For example, demonstrating improved performance and reduced disparities in blood pressure control among diabetics that will require a host of new care processes for many outpatient providers, e.g., monitoring medication adherence, use of evidence-based order sets, clinical decision support tools at the point of care, as well as patient outreach and reminders. To use the tools that undergird these processes and monitor progress toward improved outcomes, information such as vital signs, problem lists, medications, procedures and lab tests must be digitized, queriable and trendable.

The goal is achieve continuously measurable results, in order to continuously improve the state of U.S. healthcare, said Tang, who is also chief medical information officer at Palo Alto Medical Group Objectives.

The group hopes to achieve that goal through a series of steps, including, “shifting from capturing data in a coded format and sharing it among those who need it, including patients, and toward using that platform to change our advanced care processes so that we are really focused on the patient and the patients’ needs. Finally, with that infrastructure in place, we will have the ability to measure and constantly improve our system.”

Transforming assessment metrics

“The journey to a transformed health system requires meaningful use of transformation-capable health IT,” Tang said.

While there are number of quality measures currently available, the vast majority are based on billing or claims data–which are limited in terms of accuracy and reliability, Tang noted. Instead of using these claims-based measures, the group has proposed to move some of them as being defined by clinical data out of an EHR.

“There are certain measures that we can take the definitions and change them into quality measures derived from an EHR,” he said, citing examples of the percentage of diabetics with A1c under control or the percentage of aspirin prophylaxis for patients at risk for a cardiac event.

“This is not only a system change, but a cultural change on the part of the provider,” he said. By changing the measures from claims-based to health IT-based, reporting on them “implicitly means you are using an EHR.”

Ramblings: So I took another course – Writing a non-fiction book in 30 days

Yup, I’ve enrolled in another course – “Writing a non-friction book in 30 days”. (I’m an educational junkie, I want to do a freelance journalism diploma next).

So what was I thinking of when I enrolled in this course? Do I want to write a book? Oh yeah 🙂

In case you have not noticed (or you are reading this blog the first time), I like to write. Although the most extensive pieces Ive ever done so far are articles, white-papers and my Master thesis, I’ve always wanted to write a book.

So has the opportunity finally arrived for me to write a book? Maybe 🙂 (more details in the near future).

Also, I reckon I can use the knowledge obtained from this course to help me in my doctorate thesis (that’s right, I’ve not given up on that goal yet, again more details in the near future).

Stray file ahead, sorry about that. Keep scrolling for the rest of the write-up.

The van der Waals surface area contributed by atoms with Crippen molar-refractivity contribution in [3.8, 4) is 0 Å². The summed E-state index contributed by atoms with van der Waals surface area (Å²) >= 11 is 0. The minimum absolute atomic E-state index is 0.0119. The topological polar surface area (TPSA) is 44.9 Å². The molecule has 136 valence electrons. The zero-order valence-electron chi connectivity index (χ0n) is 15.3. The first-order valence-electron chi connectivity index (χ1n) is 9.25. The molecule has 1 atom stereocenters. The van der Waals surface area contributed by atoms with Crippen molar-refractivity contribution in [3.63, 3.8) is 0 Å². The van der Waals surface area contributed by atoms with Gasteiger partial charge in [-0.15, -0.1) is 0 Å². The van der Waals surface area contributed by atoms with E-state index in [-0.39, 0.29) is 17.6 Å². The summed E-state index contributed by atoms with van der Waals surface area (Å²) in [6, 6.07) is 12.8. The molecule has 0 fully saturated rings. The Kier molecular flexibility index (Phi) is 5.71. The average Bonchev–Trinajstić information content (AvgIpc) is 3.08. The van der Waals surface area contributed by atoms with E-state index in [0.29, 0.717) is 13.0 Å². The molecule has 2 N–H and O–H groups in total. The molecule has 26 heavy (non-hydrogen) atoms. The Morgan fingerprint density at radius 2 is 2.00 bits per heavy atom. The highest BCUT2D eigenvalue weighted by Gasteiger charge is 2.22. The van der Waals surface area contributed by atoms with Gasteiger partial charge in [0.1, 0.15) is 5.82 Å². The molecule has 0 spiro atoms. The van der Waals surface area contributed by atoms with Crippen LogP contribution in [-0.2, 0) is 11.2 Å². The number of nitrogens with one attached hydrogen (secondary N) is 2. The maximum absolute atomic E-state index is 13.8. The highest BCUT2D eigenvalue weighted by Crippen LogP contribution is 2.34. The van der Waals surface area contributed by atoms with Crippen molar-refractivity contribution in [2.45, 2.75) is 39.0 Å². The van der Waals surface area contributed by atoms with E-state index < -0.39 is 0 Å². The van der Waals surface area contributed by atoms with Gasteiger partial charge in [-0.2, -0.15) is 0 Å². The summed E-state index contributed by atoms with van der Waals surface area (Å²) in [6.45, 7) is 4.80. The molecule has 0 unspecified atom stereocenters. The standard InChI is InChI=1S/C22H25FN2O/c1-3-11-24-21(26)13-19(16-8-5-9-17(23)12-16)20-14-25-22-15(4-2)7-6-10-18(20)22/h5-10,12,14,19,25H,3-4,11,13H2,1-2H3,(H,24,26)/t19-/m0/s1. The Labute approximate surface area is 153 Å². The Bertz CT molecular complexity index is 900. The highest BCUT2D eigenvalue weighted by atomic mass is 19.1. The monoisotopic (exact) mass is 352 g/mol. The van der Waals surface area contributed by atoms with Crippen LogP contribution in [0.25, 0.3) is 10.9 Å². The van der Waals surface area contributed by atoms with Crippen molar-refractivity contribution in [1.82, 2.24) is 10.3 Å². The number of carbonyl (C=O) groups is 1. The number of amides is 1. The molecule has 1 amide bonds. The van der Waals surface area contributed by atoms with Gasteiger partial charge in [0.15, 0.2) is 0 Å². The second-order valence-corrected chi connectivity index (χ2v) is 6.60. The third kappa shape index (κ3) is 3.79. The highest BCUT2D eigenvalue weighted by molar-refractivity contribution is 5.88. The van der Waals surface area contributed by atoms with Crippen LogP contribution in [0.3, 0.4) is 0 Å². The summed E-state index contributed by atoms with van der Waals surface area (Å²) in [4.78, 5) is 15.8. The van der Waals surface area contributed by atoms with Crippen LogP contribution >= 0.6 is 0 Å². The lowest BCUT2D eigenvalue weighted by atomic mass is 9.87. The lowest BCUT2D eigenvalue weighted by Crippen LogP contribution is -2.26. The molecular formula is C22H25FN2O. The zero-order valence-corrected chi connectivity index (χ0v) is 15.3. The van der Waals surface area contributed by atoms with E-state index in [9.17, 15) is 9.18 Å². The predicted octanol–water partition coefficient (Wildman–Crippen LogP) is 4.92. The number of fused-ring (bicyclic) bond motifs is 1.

So “writing a non friction book in 30 days”, maybe I’d  publish my book soon 🙂

AMA, Microsoft collaborate for patient-physician communication

This in my humble opnion, is an indication of “things to come”, the American Medical Association (AMA) is working to have patients and physicians exchange healthcare information by connecting via HealthVault, an application developed by Microsoft to store and maintain health and fitness information.

According to this article, the collaboration will allow physicians to access self-reported patient health information at the point of care, while enabling patients to access information that has been entered by the physician’s office.

With patient consent, physicians will be able to access a patient’s HealthVault record through a new physician Web-based portal that the AMA is developing with Covisint, a subsidiary of Detroit-based Compuware. The AMA portal, which is currently in beta testing, will provide physicians access to practice-related products, services and resources in a single location. The AMA said it plans to launch the portal in early 2010.

“Through Microsoft HealthVault’s connection to the AMA portal, patients will be able share personal health information with their physicians, who can make more informed decisions for improved coordination of care,” said David Cerino, general manager of the consumer health solutions group at the Redmond, Wash.-based Microsoft.

The AMA has been developing its portal for more than a year. The effort is aimed at helping physicians better meet their practice-related needs. Primary offerings will include: clinical resources, practice and revenue management tools, e-prescribing applications, EHR applications and professional development resources. The association said its portal will allow for personalized content, search capabilities and learning and networking opportunities that will not require great technological expertise to implement.

Ramblings: So I ‘cave in’ and got BlackBerry Connect on my Dopod

That’s right folks, I finally turned over to the Dark Side – I activated BlackBerry Connect on my Dopod 838Pro.

Was it due to my Managing Director’s constant nagging for the past two years? Partly.